21 October – 28 November 2009
Extended until 2 December 2009
At the beginning of the 1995 football season, Hans van der Meer set out to take a series of football photographs that avoided the clichéd traditions of modern sports photography. In an attempt to record the game in its original form — a field, two goals and 22 players — he sought matches at the bottom end of the amateur leagues, the opposite end of the scale to the Champions' League. Van der Meer avoided the enclosed environment of the stadium and tight telescopic details and hyperbole of action photography, preferring neutral lighting, framing and camera angles, he chose instead to pull back from the central subject of the pitch, locating the playing field and its unfolding action within a specific landscape and context.
Van der Meer’s Journey having started in his home country of the Netherlands and has since taken him to small towns and remote regions across much of Europe, including Greece, Finland, England, France, Germany, Scotland, Switzerland, Hungary, Holland, Slovakia, Denmark, Ireland, Wales, the Czech Republic, Poland, Belgium, Spain and Italy. His acute and subtle observations of the poetry and absurdity and cameraderie of human behaviour connects the game of football to the fundamental human condition. The small tragicomedies are dwarfed by the serenity and permanence of the natural or man-made world that surrounds them but in their pathos can be found the original passion and humanity of the beautiful game.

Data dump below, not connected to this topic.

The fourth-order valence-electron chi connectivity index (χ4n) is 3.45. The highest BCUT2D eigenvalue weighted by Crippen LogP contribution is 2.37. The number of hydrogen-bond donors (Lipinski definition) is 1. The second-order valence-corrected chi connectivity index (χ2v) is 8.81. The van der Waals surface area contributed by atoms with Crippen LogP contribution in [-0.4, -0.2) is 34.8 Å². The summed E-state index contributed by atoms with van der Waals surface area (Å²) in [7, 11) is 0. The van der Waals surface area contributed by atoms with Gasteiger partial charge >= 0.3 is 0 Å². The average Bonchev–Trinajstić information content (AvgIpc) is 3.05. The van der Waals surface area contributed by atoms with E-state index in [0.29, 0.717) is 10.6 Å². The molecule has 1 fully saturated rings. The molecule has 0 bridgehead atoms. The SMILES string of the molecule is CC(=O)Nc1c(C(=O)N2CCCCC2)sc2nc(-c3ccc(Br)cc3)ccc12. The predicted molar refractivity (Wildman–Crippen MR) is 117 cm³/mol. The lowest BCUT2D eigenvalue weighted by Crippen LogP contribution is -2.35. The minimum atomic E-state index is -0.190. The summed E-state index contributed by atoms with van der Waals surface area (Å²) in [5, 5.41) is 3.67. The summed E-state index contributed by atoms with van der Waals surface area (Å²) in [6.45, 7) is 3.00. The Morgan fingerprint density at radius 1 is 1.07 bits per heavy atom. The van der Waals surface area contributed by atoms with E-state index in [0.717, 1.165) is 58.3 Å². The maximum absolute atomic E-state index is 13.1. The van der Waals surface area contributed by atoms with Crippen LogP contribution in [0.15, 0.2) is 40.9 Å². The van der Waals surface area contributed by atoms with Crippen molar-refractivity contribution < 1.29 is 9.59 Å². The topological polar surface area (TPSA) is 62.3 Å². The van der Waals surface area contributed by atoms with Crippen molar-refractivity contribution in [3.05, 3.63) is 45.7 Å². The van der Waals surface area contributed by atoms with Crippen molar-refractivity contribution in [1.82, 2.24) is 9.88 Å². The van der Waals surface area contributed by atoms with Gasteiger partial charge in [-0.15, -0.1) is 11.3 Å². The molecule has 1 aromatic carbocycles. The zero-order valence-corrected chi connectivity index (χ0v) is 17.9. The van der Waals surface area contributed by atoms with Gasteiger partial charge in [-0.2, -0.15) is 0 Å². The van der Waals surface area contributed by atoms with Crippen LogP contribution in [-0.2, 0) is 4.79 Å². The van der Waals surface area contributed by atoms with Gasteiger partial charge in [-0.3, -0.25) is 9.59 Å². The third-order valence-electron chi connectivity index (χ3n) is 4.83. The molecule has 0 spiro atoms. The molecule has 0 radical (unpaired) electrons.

European Fields is Published by Steidl
About the photographer
Hans van der Meer was born in Leimuiden in the Netherlands in 1955. He has published numerous books of his own photographs and of archival images. His work is included in major international collections and he has had solo exhibitions in venues such as the National Museum for Photography, Film and Television in the UK, Stedelijk Museum Amsterdam, Centro Portugûes de Fotografía , Porto, National Museum of Modern Art in Kyoto. He is a founder member and contributing editor to the cult magazine Useful Photography.